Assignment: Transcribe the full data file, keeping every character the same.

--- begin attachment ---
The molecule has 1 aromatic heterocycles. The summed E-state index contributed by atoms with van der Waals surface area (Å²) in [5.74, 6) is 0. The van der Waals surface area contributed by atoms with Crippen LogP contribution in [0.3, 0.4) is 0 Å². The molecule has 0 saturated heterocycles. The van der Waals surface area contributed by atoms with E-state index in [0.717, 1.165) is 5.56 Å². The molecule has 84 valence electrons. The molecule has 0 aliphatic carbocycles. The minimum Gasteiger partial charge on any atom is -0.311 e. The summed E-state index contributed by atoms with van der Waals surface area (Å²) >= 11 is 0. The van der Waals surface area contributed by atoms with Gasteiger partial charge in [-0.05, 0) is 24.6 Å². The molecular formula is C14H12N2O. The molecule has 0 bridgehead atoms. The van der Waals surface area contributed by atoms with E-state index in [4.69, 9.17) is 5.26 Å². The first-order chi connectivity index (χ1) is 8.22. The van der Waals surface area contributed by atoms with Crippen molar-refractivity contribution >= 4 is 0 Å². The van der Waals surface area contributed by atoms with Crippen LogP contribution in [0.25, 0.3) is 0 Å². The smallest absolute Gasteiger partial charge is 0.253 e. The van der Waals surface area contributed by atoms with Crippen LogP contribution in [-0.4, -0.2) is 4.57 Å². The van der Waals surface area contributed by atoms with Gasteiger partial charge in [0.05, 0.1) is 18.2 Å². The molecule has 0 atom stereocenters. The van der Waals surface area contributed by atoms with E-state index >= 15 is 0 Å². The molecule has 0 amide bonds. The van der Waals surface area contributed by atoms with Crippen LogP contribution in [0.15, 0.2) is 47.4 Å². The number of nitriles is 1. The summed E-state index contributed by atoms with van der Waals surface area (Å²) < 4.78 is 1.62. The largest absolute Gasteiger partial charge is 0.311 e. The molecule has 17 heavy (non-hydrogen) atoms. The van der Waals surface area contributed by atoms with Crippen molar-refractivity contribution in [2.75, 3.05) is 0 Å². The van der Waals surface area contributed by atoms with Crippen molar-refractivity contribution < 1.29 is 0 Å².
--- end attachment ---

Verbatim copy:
The molecule has 1 aromatic heterocycles. The summed E-state index contributed by atoms with van der Waals surface area (Å²) in [5.74, 6) is 0. The van der Waals surface area contributed by atoms with Crippen LogP contribution in [0.3, 0.4) is 0 Å². The molecule has 0 saturated heterocycles. The van der Waals surface area contributed by atoms with E-state index in [0.717, 1.165) is 5.56 Å². The molecule has 84 valence electrons. The molecule has 0 aliphatic carbocycles. The minimum Gasteiger partial charge on any atom is -0.311 e. The summed E-state index contributed by atoms with van der Waals surface area (Å²) >= 11 is 0. The van der Waals surface area contributed by atoms with Gasteiger partial charge in [-0.05, 0) is 24.6 Å². The molecular formula is C14H12N2O. The molecule has 0 bridgehead atoms. The van der Waals surface area contributed by atoms with E-state index in [4.69, 9.17) is 5.26 Å². The first-order chi connectivity index (χ1) is 8.22. The van der Waals surface area contributed by atoms with Crippen molar-refractivity contribution >= 4 is 0 Å². The van der Waals surface area contributed by atoms with Crippen LogP contribution in [0.25, 0.3) is 0 Å². The smallest absolute Gasteiger partial charge is 0.253 e. The van der Waals surface area contributed by atoms with Crippen LogP contribution in [-0.4, -0.2) is 4.57 Å². The van der Waals surface area contributed by atoms with Gasteiger partial charge in [0.05, 0.1) is 18.2 Å². The molecule has 0 atom stereocenters. The van der Waals surface area contributed by atoms with E-state index >= 15 is 0 Å². The molecule has 0 amide bonds. The van der Waals surface area contributed by atoms with Crippen LogP contribution in [0.15, 0.2) is 47.4 Å². The number of nitriles is 1. The summed E-state index contributed by atoms with van der Waals surface area (Å²) < 4.78 is 1.62. The largest absolute Gasteiger partial charge is 0.311 e. The molecule has 17 heavy (non-hydrogen) atoms. The van der Waals surface area contributed by atoms with Crippen molar-refractivity contribution in [2.75, 3.05) is 0 Å². The van der Waals surface area contributed by atoms with Crippen molar-refractivity contribution < 1.29 is 0 Å².